Local agencies can complement the CSP with a local policy or develop their own standalone security policy, but the CSP should always be the minimum standard. Local policy can augment or increase the standards but not detract from them. Note that cloud service providers, such as Google Cloud, can support agencies in states that have executed a CJIS Information Management Agreement with Google.

Each policy area provides both strategic analysis and tactical implementation requirements and standards. The circumstances of applicability are based on individual entity configurations and use. While the major theme of the policy areas is concerned with electronic exchange directly with the FBI, it is understood that further dissemination of CJI to authorized recipients by various means constitutes a significant portion of CJI exchanges.

CJIS Compliance Requirements

Create a CJIS compliance checklist based on the requirements below. The following table provides a high-level description of each policy area:

Policy Area Title Description
1 Information Exchange Agreements Organizations sharing CJI with another organization or agency must establish a formal agreement to ensure that they comply with CJIS security standards.
2 Security Awareness Training All employees with access to CJI must have basic CJIS security awareness training within six months of initial assignment. The CSP describes four levels of training in more detail.
3 Incident Response Incident Response plans must be in place detailing the capabilities to identify, contain, mitigate, respond and recover from a data breach or attack.
4 Auditing and Accountability Generate audit records of all systems for defined events, including monitoring all access to CJI. Monitoring should consider who is accessing CJI, when they are accessing it and why the user is accessing that data. Access should be monitored by administrators.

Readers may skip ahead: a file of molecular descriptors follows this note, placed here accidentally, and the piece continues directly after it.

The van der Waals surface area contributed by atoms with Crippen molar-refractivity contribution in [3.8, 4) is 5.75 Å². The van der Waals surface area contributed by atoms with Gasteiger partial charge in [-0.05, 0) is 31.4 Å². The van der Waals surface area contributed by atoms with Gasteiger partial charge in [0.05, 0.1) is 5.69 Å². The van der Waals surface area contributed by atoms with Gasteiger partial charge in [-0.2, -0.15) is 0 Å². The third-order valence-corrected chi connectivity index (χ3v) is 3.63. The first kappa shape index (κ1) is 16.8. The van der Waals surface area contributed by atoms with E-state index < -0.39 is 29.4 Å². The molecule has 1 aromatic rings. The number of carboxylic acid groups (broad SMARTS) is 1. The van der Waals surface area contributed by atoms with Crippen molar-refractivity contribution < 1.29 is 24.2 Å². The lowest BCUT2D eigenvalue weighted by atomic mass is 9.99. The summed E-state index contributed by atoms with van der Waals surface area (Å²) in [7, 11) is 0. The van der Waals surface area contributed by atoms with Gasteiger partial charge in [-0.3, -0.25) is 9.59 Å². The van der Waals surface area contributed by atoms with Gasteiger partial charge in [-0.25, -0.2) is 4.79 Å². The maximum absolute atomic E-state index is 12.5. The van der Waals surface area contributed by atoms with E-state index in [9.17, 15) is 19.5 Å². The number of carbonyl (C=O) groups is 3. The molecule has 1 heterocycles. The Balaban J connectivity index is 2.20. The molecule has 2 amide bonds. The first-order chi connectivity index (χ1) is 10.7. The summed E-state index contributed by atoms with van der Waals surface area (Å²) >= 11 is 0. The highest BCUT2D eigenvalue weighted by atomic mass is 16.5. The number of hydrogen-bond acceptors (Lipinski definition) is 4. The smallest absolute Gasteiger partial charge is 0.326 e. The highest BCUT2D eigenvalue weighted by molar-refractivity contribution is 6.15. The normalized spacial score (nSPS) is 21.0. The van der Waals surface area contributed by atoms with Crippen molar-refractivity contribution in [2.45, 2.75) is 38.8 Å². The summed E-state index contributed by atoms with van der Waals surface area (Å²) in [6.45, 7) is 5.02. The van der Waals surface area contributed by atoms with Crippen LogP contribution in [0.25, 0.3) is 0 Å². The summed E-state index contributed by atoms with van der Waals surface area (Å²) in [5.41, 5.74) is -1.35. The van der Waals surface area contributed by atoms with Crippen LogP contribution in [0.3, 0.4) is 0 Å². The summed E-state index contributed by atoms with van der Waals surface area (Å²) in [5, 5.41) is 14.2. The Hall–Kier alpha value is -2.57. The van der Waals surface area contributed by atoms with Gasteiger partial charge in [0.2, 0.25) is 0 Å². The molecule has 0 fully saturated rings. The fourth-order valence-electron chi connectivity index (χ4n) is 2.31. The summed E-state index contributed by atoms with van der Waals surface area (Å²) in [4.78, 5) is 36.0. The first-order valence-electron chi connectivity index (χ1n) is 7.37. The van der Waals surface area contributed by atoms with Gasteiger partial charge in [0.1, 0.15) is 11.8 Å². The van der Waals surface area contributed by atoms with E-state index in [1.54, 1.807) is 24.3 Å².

5 Access Control Controls to secure and manage users' access to information and systems within the network.
6 Identification and Authentication Implement authentication standards to access sensitive data, including multi-factor authentication (MFA).
7 Configuration Management Management of configuration changes to software updates and adding or removing hardware. All procedures must be documented and protected from unauthorized access during configuration changes.
8 Media Protection Ensure the protection and safe disposal of CJI when they are no longer in use.
9 Physical Protection All physical locations of CJIS must have physical and personnel security control to protect the CJI data (e.g., cameras, alarms, etc).
10 System & Communications Protection & Information Integrity Implement network security and related components such as firewalls, anti-virus software, encryption and intrusion prevention systems (IPS).
11 Formal Audits All organizations with users that store, process, transmit or view CJI will be subject to occasional, formal security audits to ensure all CJIS security measures are followed.
12 Personnel Security Conduct security screenings for all employees, contractors and vendors with access to CJI. Screenings include a state of residence and national fingerprint-based record checks with IAFIS.